The covid-19 pandemic has completely flipped the once-vibrant student culture of universities on its head, impacting students’ social lives and identities in various ways. (more…)
O- Week was a blast for first timers and a bittersweet treat for returning students. While many students were still struggling to pay for fees and accommodation; res students moved in, the Flea market rolled into town, clubs and societies were canvasing for members, Vowfm kept students nay naying with awesome jams and the beer garden was a haven for anyone looking to let loose. Witsies did not let the presence of private security from enjoying O-week.
There is something about walking into university on your first day. Bright-eyed and bushy tailed.
You’ve finished matric, maybe done a gap year and pretty much think you know everything.
You imagine yourself being part of a corny college flick as you walk through the hallways, imagining that you may just fall in love with the cute guy standing in line next to you (Freddie Prinze Jr.) at the campus food store – trust me, it happens, or so I’ve heard.
On my first day I was ready to take on Wits and better yet – the big bad world. I was so excited on my first day that I missed a step and clumsily tripped, falling flat on my face while ascending the steps of the Great Hall (not my finest hour).
I never attended my first year Welcome Day – my siblings took me around to see the place and helped me get my bearings.
I realised after attending Welcome Day as an alumni that I should have done so. I re-lived it, albeit a little late and even got my Kudu horns. I never attended my first O-week either, or my second or even my third. Embarrassingly I thought it was below me. What do I need to attend that for? It’s a waste.
Missing O-week resulted in me missing out on a big discovery: There are societies on campus. Societies for climbers, swimmers, dancers, singers, debaters, Jewish students, silly students and pretty much anything your heart desires.
I missed out on drunken parties, beer gardens, Nike runs and worst of all: Silly Buggers and Model UN (I mean seriously; how did I miss that?).
I only discovered the beauty of The Origin Centre while on the Red Bus tour around Johannesburg this year.
I didn’t attend O-week until my Honours year. Don’t make the same mistake. There’s a lot to see and a lot to discover. So use the time you have you here wisely.
As you start attending classes you learn quickly that as much as you thought you knew everything – you don’t. There are people who are cleverer, smarter and quicker than you. But as time passes you learn to stop comparing yourself to others.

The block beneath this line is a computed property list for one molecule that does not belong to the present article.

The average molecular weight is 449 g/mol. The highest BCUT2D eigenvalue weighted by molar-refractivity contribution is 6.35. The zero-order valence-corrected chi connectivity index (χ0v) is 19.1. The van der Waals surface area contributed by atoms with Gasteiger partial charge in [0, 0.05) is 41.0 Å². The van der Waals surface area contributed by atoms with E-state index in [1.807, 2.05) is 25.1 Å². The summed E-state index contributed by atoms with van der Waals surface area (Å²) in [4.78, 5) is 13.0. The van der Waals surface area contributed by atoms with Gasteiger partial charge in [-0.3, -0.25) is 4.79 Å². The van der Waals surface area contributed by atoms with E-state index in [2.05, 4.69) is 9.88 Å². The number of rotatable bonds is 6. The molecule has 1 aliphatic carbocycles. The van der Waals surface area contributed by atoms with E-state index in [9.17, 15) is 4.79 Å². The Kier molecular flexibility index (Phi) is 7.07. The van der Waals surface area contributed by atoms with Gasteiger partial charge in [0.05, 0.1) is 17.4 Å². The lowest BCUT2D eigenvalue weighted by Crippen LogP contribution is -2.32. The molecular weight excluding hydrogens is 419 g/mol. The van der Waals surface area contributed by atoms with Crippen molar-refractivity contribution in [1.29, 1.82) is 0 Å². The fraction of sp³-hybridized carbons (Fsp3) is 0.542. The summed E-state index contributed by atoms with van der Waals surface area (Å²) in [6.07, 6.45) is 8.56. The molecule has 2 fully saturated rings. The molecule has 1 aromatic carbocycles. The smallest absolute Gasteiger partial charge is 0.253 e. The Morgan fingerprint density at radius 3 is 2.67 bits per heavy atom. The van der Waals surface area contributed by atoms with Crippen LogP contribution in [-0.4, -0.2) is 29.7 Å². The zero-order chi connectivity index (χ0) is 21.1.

I learned that it was important to learn things at your own pace and that asking questions is okay – you’re not nerdy or stupid as the stigma goes in high school. And I learned that the hard way.
Meet your lecturers, connect with them – I only realised how important those relationships were once I got to third year. But there is a fine line between networking and kissing butt – nobody likes a “teacher’s pet”.
When it comes to making friends, get out there and make new friends every year. Don’t just keep to the same group. The friends I have made at varsity are the ones I will keep for life.
I haven’t visited the Planetarium yet (not even at school) and with only two months left at Wits, it’s on the agenda together with dropping into a MUN meeting, jamming with my guitar on the library lawns, jumping into the pool with my clothes on and making friends with the VC.
Don’t get me wrong – my years here were far from doom and gloom. The four years I spent at Wits were probably the happiest of my life. I loved varsity. Period. And I hope to get back here soon to do an English masters.
But as all good things come to an end there are always moments you wish you could remember. At the same time you have to remind yourself: There are no regrets, just the things you didn’t do.
With a stronger signal and the opportunity to attract more listeners, Voice of Wits (VoW FM) is “bringing the fire” as the VoW crew say.
This past week they re-launched as a fresh station and are now available on 88.1 FM, a frequency on which no other broadcaster exists, according to station manager Mike Smurthwaite. He said with their previous frequency (90.5) they shared the space with GrootFM, which is based in Pretoria, and found there was often a clash.
“It took four and a half years to find a solution to the problem but finally we managed to find a new frequency which is feasible and gives better coverage,” he told Wits Vuvuzela.
The new frequency will cover most of Jo’burg and reaches places such as Edenvale, Boksburg, Soweto, Dobsonville, Sandton and Rosebank that did not receive it before.
After spending last weekend testing and putting the final touches on everything, the team were able to go “100% live” at the start of O-week.
When asked what would be different about the campus radio station this year, Smurthwaite said being able to reach more people and students, especially those who fall directly into their target market, would encourage people to actually be involved.
“Now, the potential is there for the Wits community and for Wits students to buy into the station and they own the station … fundamentally, the community owns the station,” he said.
One of the biggest complaints, according to Smurthwaite, was being unable to actually hear the station. Even at Wits, which fell directly within the frequency range, the signal was not always good. Even people staying in res, at Junction, often couldn’t hear it.